Innovative Strategies for Launch Success

How is today’s evolving healthcare ecosystem impacting the commercial success of your innovations? With the evolving healthcare system in Europe and beyond, Putnam is helping our clients understand their complex ecosystem to re-think cross-functional customer engagement, maximize competitiveness, and drive frontline innovation.

Our Pillars of Innovation

Develop a high ecosystem IQ organization

Build an intimate understanding of the environment, its interconnected stakeholders and where value is generated and align the customer engagement model accordingly.

Re-index investment mix towards higher value customer jobs

Revise investment model to optimally allocate resources among the key customer jobs needed to capture the full asset value along the patient funnel.

Re-shift / re-purpose resources

Re-design the back-office and frontline organization via an outside-in perspective centered around the key customer jobs required to maximize customer experience and, ultimately, the value of the asset.

Pursue “zero distance to customers”

Place the customer at the heart of the organization and become more agile and responsive to the customer’s requests and needs.

Solving Your Complex Challenges

We’ll help you adapt to change by rethinking critical questions across the healthcare ecosystem.

1. Who are the key stakeholders within local healthcare ecosystems and how do they influence the access and adoption of new medicines as an individual or as a collective organization?

2. What are the key jobs that customers are looking for and how do they change across disease area archetypes, if at all?

3. What impact do these key stakeholders have on the patient journey?

4. How can pharma companies map the dynamics of local healthcare ecosystems and measure the ecosystem IQ of their organization?

5. What transformation is needed to align with the key jobs sought out by customers and capture the full value of novel medicines?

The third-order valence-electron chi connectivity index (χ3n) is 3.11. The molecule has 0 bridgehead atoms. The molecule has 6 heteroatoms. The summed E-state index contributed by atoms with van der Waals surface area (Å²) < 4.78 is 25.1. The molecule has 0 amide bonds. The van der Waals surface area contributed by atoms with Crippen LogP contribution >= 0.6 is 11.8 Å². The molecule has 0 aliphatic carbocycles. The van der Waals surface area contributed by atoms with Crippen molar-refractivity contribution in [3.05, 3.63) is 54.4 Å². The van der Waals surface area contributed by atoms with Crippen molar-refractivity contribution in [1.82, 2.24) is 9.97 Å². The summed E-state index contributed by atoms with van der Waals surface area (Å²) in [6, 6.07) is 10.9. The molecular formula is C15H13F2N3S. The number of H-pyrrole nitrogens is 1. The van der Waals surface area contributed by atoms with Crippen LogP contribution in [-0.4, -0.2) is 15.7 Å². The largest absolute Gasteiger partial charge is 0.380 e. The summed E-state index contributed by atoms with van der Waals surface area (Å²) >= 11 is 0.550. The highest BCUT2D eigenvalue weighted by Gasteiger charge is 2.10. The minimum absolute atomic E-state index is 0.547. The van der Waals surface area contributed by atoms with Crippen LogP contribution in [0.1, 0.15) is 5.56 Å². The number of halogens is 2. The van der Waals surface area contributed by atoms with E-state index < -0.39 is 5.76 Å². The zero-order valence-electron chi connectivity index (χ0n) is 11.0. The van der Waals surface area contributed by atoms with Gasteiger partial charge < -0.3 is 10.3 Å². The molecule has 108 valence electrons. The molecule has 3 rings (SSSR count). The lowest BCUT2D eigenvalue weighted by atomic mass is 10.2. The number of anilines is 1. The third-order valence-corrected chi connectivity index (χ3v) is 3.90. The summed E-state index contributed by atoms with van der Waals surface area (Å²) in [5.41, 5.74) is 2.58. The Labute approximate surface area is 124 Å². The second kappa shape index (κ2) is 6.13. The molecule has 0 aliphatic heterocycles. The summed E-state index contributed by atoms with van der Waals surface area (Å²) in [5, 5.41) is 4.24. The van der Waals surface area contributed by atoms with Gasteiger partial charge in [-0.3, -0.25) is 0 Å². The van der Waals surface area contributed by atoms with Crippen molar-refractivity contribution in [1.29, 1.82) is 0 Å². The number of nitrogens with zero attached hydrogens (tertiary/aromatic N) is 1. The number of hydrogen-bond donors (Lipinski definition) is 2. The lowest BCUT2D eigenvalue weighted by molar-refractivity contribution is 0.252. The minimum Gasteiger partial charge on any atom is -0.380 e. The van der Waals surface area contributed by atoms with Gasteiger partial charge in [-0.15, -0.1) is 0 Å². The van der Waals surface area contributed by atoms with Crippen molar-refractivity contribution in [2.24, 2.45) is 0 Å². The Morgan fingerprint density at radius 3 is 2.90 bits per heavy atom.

6. What are the key areas of interventions in reshaping the organization (including frontline and back-office) to meet these needs and the critical points of investment? How do they vary across asset archetypes?

Case Studies

The Challenge

A global, top-10 pharma client sought Putnam’s guidance on developing a lean launch strategy for a novel cell therapy in oncology and how to best engage with customers given the small footprint of hospitals certified to administer cell therapy.

Our Solution

Putnam developed a robust launch plan aligned to key launch objectives. Putnam’s lean go-to-market strategy optimized balance between personal promotion and digital strategy. Through studying suitable analogs and following launch best practices, detailed plans for engaging HCPs & patients, as well as providing a go-to-market design, budget, and sizing for all customer facing roles.

The Results

Our lean, go-to-market strategy provided the client an optimized balance between personal and non-personal promotion, allowing the client to adequately forecast, allocate resourcing, and identify “jobs to be done” pre and post-launch.

The Challenge

An emerging biotech sought Putnam’s guidance to design and execute the global commercialization of their asset for a rare oncology indication. As a new entrant into the oncology field, the client did not have prior experience in go-to-market strategy and resourcing required for key customer-facing functions (commercial, access, medical, patient advocacy, digital) and supply chain.

Our Solution

Putnam conducted an in-depth “customer-job-to-be-done” analysis and evaluated suitable go-to-market options by mapping the customer jobs and evaluating the activation levers driving adoption, differentiating the “nice to haves” vs. “must haves” taking into account resource constraints, and identifying lean go-to-market approaches.

The Results

An optimal go-to-market option was selected, including a step-wise plan to scale up the organization post-launch, and a forecast sensitivity analysis was used to pressure-test the preferred option against internal/external risk factors.

Re-envisioning Stakeholder Engagement through the “Micro-Enterprise” Model

As healthcare becomes progressively more organized and integrated, the pharmaceutical customer engagement model needs to re-position itself to best serve new customer ecosystems and capture the value of R&D innovation.

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Meet Some of Our Experts

Antonio Iervolino



Karan Raje



Vikram Gosain



Joanne Evason



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Strategy for the Life Sciences